If you want to read 3,000 to 5,000-word reportage pieces exposing the terrible conditions in UN camps in Darfur, the plight of Iranian Kurds or refugees fleeing South Korea you might not expect to go to a Mail on Sunday supplement. Yet in the paper’s men’s magazine, Live, its Reportage section is publishing original journalism of the type these days associated with The New Yorker and Vanity Fair.
It is journalism that is also winning awards – in June, a feature by Jonathan Green into the exploitation of young African men falsely promised Premier League fame, won the Newspaper Supplement category in Amnesty International’s Media Awards.
And the popular features prize at the 2007 One World Media Awards was won by Damien Lewis for his piece from Darfur. He exposed the terrible conditions in the UN camps that meant people would rather walk thousands of miles to the mountains than go to them.
There was also a nomination in the 2008 OWMAs in the environment category for Jonathan Green’s investigation into the impact of biofuels. The magazine also became the first non-American title to win an American Society of Journalists and Authors award when Green, a British journalist working in the US who also won the feature prize in Press Gazette’s Magazine Design and Journalism Awards 2007, was given the prestigious outstanding article of the year for a piece uncovering British exploitation of Ghanaians in the gold mining industry.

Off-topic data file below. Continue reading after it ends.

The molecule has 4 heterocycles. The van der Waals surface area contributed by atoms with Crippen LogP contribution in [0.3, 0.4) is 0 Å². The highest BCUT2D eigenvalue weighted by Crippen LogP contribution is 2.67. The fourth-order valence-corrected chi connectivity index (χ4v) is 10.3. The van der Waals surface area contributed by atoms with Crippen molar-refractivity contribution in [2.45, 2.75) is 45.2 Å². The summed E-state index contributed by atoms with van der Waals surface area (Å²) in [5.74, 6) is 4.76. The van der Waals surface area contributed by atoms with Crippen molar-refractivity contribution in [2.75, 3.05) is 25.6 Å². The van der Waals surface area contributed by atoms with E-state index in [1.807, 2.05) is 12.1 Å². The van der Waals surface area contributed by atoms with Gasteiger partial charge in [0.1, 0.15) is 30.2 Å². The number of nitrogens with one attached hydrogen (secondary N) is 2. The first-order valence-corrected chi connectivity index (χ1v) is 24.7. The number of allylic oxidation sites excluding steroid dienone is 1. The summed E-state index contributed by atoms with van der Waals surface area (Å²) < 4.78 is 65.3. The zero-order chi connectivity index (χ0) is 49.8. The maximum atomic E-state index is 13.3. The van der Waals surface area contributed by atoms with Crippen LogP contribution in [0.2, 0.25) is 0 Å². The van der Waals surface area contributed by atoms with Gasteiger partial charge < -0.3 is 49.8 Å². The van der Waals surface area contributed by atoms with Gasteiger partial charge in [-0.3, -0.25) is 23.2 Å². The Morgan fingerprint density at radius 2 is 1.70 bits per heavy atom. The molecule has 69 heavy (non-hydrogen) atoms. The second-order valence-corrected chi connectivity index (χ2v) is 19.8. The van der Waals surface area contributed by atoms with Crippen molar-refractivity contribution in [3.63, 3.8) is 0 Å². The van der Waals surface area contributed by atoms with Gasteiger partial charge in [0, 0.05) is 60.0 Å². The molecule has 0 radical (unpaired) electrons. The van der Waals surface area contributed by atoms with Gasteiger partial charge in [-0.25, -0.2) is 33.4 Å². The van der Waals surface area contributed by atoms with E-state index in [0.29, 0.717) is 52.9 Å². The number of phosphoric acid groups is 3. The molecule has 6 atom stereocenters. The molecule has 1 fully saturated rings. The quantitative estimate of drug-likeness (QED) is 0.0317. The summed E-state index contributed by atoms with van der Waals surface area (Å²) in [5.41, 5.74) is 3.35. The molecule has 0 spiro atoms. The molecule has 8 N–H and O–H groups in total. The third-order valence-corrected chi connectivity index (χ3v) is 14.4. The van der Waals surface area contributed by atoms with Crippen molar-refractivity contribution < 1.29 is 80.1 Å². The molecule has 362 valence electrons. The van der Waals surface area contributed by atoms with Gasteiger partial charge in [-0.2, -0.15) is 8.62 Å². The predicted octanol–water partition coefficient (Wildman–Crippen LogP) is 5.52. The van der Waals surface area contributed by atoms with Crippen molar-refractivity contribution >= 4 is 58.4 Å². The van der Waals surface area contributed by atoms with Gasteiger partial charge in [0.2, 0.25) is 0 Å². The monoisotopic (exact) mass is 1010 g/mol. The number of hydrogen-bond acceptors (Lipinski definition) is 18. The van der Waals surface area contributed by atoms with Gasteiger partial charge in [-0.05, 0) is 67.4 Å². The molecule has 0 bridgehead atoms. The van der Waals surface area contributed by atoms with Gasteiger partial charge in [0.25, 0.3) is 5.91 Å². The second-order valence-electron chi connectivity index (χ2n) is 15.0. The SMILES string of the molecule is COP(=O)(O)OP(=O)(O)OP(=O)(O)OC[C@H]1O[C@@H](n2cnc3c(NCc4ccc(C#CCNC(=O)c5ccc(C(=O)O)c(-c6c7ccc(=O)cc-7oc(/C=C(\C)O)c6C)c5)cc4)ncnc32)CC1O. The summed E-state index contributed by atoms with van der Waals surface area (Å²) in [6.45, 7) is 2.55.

The awards – not those usually associated with The Mail on Sunday – show that Live magazine is hitting the mark set for it by the paper’s editor Peter Wright. When Gerard Greaves was appointed
editor, two weeks after Live was launched out of the Night and Day magazine in October 2005, Wright told him he was looking for the equivalent of Pulitzer Prize-winning journalism.
‘You can’t confuse that message,’says Greaves, who was the New York and foreign correspondent for the Daily Express before leaving in 2000.
‘It’s a brief to tell people about issues of which they are simply not aware.’